| Friday September 26th, 2008 | 0 Comments

Where does innovation take us now that words like green, organic, recyclable, locally-sourced are flying around? Is it enough for businesses to simply cut costs to improve efficiency?
IDEO says it’s not enough and companies need to look at how to improve demand for innovative products by looking at individuals to understand their needs better and to tell stories that help consumers understand what it is that they are buying.
Transforming Green Hype into Sustainable Demand
IDEO is a creative design firm headquartered in Palo Alto that looks at opportunities to change products, services, and other offerings. Yesterday, IDEO hosted a workshop called “The Demand Side of Sustainability” to answer questions about how to get consumers attracted to sustainable products. With all the hype around “green” and some companies claiming they are green, more eco-conscious customers are more likely to be dubious about how sustainable a product really is.

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West Coast Green: Greenwashing and the Business of Branding

| Friday September 26th, 2008 | 1 Comment

sustainable%20life%20media.jpgAt a talk from 1:30 to 3:00 at the San Jose Convention Center, attendees gathered to tap into the power of sustainable branding.
It is both good news and bad news for green building businesses that more people are entering the marketplace. The growth of the sustainable or green building industry leaves many questions for business owners, namely, “How can we differentiate ourselves from one another?” and “How can we distinguish ourselves from the hype and greenwashing?”
Koann Skrzyniarz of Sustainable Life Media has been working towards helping companies to become sustainable since 2004. She and her her colleagues Celia Canfield of Ecovertex and co-chair of Sustainable Brands International Pam Van Orden, spoke to a varied audience to make the distinctions of how good branding works.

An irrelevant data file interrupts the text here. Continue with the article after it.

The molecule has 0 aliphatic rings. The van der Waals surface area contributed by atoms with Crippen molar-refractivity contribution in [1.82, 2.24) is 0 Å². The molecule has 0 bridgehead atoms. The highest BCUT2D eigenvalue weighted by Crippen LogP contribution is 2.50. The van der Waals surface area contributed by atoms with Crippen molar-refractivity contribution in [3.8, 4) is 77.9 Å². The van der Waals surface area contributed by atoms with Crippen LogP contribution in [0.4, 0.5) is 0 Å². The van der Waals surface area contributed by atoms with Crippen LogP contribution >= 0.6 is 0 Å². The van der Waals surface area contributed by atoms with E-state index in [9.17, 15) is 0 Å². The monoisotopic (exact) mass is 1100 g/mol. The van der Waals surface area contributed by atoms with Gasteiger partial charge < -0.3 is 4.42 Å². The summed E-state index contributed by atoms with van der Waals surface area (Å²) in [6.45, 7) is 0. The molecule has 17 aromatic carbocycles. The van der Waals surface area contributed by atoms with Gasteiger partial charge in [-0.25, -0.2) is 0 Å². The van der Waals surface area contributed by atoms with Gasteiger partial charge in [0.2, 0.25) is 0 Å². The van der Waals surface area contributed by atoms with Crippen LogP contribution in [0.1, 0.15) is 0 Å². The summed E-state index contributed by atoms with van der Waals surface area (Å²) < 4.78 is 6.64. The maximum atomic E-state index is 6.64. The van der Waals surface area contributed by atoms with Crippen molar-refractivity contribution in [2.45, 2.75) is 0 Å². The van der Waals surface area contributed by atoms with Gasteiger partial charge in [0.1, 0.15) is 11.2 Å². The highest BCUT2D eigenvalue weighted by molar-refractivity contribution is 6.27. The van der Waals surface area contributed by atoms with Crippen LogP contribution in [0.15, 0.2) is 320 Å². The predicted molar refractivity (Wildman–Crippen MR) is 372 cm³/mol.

Sustainable branding means taking innovation to a whole new level beyond simply telling stories from the ground level up.

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Get Ready for West Coast Green

| Tuesday September 23rd, 2008 | 0 Comments

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Get ready! We’re gearing up for West Coast Green, the residential green building expo–happening on September 25 to 27–and we’ll be posting live on various keynotes, seminars and exhibits throughout the event.
This year’s West Coast Green coordinators promise that this year’s lineup will be even better than last year. Green building and a model home made up of shipping crates won’t be the only highlights of the show. There will be something for everybody for everyone to talk about. Seminars run the gamut from green building and design to business and innovation.